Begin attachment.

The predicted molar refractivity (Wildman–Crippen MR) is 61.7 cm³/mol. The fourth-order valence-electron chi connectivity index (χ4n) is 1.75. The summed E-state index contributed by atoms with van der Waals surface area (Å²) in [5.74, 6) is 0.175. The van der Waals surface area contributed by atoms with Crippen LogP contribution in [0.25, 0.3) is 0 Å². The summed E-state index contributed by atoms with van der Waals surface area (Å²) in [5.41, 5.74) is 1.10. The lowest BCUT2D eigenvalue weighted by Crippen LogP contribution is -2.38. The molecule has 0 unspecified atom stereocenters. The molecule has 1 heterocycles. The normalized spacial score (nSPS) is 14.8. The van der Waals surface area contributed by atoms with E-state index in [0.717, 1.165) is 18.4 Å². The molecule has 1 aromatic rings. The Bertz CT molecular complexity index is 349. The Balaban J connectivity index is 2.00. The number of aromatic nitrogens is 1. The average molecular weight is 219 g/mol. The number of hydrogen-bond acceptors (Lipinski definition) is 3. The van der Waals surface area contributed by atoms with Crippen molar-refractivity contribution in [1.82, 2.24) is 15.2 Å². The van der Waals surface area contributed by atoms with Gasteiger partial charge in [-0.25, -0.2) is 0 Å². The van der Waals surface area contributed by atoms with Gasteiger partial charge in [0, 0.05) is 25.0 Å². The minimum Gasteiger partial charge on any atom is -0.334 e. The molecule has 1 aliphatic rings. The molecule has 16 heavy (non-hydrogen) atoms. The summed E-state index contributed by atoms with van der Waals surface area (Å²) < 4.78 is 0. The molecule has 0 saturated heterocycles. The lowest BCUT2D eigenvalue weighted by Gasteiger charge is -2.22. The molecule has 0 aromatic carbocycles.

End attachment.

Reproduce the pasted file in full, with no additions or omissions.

The predicted molar refractivity (Wildman–Crippen MR) is 61.7 cm³/mol. The fourth-order valence-electron chi connectivity index (χ4n) is 1.75. The summed E-state index contributed by atoms with van der Waals surface area (Å²) in [5.74, 6) is 0.175. The van der Waals surface area contributed by atoms with Crippen LogP contribution in [0.25, 0.3) is 0 Å². The summed E-state index contributed by atoms with van der Waals surface area (Å²) in [5.41, 5.74) is 1.10. The lowest BCUT2D eigenvalue weighted by Crippen LogP contribution is -2.38. The molecule has 0 unspecified atom stereocenters. The molecule has 1 heterocycles. The normalized spacial score (nSPS) is 14.8. The van der Waals surface area contributed by atoms with E-state index in [0.717, 1.165) is 18.4 Å². The molecule has 1 aromatic rings. The Bertz CT molecular complexity index is 349. The Balaban J connectivity index is 2.00. The number of aromatic nitrogens is 1. The average molecular weight is 219 g/mol. The number of hydrogen-bond acceptors (Lipinski definition) is 3. The van der Waals surface area contributed by atoms with Crippen molar-refractivity contribution in [1.82, 2.24) is 15.2 Å². The van der Waals surface area contributed by atoms with Gasteiger partial charge in [-0.25, -0.2) is 0 Å². The van der Waals surface area contributed by atoms with Gasteiger partial charge in [0, 0.05) is 25.0 Å². The minimum Gasteiger partial charge on any atom is -0.334 e. The molecule has 1 aliphatic rings. The molecule has 16 heavy (non-hydrogen) atoms. The summed E-state index contributed by atoms with van der Waals surface area (Å²) < 4.78 is 0. The molecule has 0 saturated heterocycles. The lowest BCUT2D eigenvalue weighted by Gasteiger charge is -2.22. The molecule has 0 aromatic carbocycles.